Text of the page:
Ötzi the Gletshermummie, Ötzi the Iceman and Tisenjoch are the names we gave the man that walked in the Alps 5,300 years ago. Thanks to the Ötzi museum in Bozen/Bolzano, Italy, I had the opportunity to reconstruct Ötzi’s shoes. For making the shoes I used a flint knife, for both shoes I mostly used one knife. The net is made by hand so not many tools were needed to reconstruct the shoes.
The book that has detailed information about Ötzi’s clothing is Kleidung und Ausrüstung der Kupferzeitlichen Gletschermumie aus den Ötztaler Alpen (Egg and Spindler, 2009). This book was my source of information for photos and reconstruction drawings as I planned to reconstruct the footwear worn by Ötzi. The drawings used a scale to determine the right size. In the reconstruction drawings from this book, I added the sizes and marked some areas for investigation.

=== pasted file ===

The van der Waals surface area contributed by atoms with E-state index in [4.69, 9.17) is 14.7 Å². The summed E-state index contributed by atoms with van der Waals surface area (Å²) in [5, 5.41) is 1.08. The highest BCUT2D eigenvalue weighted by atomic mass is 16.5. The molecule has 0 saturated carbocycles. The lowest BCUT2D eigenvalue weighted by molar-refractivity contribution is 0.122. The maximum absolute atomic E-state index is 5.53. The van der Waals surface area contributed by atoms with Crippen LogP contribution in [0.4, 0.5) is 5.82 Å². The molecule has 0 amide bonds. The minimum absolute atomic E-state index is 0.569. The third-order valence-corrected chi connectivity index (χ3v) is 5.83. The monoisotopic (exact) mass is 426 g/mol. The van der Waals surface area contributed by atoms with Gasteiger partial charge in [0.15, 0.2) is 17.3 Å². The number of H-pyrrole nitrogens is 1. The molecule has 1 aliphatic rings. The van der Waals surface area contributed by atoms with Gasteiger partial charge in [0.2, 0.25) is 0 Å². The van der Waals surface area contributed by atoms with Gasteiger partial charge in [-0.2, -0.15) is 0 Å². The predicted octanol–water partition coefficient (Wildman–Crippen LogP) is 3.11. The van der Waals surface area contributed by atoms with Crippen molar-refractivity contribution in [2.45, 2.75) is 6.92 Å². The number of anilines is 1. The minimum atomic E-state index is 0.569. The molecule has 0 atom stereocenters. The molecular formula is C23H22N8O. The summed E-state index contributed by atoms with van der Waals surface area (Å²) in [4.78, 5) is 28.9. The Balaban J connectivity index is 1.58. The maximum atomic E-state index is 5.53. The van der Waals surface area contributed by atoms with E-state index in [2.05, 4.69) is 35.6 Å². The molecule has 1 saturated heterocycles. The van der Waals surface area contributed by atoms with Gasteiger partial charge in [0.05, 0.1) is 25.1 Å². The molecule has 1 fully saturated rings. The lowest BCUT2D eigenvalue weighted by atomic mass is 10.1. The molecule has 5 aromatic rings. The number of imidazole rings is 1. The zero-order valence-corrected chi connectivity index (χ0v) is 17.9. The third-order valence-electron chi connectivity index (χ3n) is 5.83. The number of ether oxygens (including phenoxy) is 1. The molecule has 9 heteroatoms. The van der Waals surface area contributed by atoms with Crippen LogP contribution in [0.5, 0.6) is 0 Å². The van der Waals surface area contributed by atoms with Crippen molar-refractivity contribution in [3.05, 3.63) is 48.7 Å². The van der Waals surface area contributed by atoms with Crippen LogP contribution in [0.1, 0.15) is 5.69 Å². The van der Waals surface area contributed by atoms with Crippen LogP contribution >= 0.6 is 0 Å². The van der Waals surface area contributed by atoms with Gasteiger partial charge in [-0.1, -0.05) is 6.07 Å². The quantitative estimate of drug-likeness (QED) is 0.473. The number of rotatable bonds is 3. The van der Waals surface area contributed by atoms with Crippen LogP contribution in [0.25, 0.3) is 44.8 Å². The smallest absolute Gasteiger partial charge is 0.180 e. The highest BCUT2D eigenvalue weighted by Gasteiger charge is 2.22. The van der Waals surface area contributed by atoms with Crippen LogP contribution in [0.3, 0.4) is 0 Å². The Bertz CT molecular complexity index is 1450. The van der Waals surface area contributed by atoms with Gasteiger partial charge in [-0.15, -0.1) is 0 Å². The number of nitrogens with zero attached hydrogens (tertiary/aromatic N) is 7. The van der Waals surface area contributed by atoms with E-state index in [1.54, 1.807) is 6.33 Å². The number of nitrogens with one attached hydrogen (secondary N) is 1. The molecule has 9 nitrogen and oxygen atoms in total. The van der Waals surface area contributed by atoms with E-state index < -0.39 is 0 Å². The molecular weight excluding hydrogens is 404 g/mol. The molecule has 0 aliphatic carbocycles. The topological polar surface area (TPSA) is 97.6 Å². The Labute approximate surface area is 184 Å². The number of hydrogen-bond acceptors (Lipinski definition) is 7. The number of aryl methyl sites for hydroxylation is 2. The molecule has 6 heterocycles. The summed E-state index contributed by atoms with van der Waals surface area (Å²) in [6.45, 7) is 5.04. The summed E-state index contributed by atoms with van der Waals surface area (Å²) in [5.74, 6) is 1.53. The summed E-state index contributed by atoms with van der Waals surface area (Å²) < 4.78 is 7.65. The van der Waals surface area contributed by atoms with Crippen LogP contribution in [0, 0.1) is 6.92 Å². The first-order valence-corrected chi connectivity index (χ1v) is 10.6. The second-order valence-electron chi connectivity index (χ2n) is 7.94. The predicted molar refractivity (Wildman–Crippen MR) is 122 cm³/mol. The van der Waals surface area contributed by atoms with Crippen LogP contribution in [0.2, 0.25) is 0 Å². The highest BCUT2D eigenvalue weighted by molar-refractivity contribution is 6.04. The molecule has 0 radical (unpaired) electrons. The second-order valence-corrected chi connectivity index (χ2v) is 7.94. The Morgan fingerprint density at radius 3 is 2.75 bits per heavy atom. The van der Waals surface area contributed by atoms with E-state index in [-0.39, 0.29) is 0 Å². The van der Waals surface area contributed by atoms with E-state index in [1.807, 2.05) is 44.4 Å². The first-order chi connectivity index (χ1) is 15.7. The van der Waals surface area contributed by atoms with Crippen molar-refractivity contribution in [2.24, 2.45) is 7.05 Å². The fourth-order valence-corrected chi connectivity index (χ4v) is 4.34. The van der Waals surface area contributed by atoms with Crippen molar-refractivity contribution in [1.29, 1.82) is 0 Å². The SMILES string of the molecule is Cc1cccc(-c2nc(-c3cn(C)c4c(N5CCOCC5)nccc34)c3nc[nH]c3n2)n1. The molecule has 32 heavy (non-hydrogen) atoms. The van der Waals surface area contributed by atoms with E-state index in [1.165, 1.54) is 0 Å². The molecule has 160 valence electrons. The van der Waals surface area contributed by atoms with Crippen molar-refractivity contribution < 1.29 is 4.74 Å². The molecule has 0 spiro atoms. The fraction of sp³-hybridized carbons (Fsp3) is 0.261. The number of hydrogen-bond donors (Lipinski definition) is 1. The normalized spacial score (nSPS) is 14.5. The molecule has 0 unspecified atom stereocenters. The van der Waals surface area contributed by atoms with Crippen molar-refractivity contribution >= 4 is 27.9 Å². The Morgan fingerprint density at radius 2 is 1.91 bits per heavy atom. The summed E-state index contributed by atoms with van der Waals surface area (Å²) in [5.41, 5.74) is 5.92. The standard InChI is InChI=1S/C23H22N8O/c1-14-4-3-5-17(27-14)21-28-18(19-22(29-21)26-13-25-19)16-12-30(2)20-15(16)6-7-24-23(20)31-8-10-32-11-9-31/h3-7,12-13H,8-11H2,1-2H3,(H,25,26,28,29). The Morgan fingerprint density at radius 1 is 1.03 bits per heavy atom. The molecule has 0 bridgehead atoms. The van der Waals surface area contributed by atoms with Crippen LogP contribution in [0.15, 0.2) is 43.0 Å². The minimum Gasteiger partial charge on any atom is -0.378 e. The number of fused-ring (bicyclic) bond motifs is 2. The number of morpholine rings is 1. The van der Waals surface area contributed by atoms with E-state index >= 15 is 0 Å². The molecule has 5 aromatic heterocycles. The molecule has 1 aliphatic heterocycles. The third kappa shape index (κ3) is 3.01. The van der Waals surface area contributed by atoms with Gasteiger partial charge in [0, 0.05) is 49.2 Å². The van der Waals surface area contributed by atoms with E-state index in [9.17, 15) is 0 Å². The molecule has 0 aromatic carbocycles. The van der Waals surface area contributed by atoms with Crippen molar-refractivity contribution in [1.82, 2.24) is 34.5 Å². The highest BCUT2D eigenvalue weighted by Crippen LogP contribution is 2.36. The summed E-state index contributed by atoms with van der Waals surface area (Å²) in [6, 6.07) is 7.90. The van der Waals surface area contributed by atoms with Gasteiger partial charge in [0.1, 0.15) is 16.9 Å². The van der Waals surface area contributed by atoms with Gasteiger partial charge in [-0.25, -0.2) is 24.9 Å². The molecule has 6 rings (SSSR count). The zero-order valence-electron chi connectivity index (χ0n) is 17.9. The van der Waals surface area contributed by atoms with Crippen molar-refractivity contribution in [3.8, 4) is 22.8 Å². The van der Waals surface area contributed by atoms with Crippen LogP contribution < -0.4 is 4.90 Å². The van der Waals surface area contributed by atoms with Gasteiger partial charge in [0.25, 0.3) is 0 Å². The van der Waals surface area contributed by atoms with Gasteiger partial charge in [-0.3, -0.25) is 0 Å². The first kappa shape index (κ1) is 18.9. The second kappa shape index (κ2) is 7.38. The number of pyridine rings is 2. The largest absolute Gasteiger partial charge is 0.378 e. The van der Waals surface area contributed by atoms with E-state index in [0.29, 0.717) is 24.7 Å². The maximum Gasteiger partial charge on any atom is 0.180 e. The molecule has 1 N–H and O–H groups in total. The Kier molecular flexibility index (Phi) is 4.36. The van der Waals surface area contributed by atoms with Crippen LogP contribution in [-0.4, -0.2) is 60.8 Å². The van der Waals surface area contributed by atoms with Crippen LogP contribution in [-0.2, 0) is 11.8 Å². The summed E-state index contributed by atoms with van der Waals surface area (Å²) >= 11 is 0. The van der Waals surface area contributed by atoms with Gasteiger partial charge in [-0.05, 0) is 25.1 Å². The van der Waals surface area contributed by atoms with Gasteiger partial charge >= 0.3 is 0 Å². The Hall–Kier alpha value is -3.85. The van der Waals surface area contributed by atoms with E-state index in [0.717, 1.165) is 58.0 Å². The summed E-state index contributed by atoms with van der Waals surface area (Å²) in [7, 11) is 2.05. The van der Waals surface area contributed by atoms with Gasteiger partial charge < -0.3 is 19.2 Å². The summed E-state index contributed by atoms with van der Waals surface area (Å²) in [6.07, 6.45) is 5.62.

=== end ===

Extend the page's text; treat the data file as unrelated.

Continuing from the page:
In the Ötzi museum in Bolzano we were able to take a good look at the ‘real thing and the museum provided us after the latest research data on the shoes.
Description of the shoes
The shoes consist of a bearskin sole, deerskin upper leather attached to the sole with a thin cow hide strap. A thick cowhide strap is woven into the sole so the edge of the sole was pulled up a few centimetres.
Inside the shoe is a lime bast net structure that holds the grass placed in the shoe for insulation and to give stability to the shape of the foot and the shoe. Under the soles there are leather strips.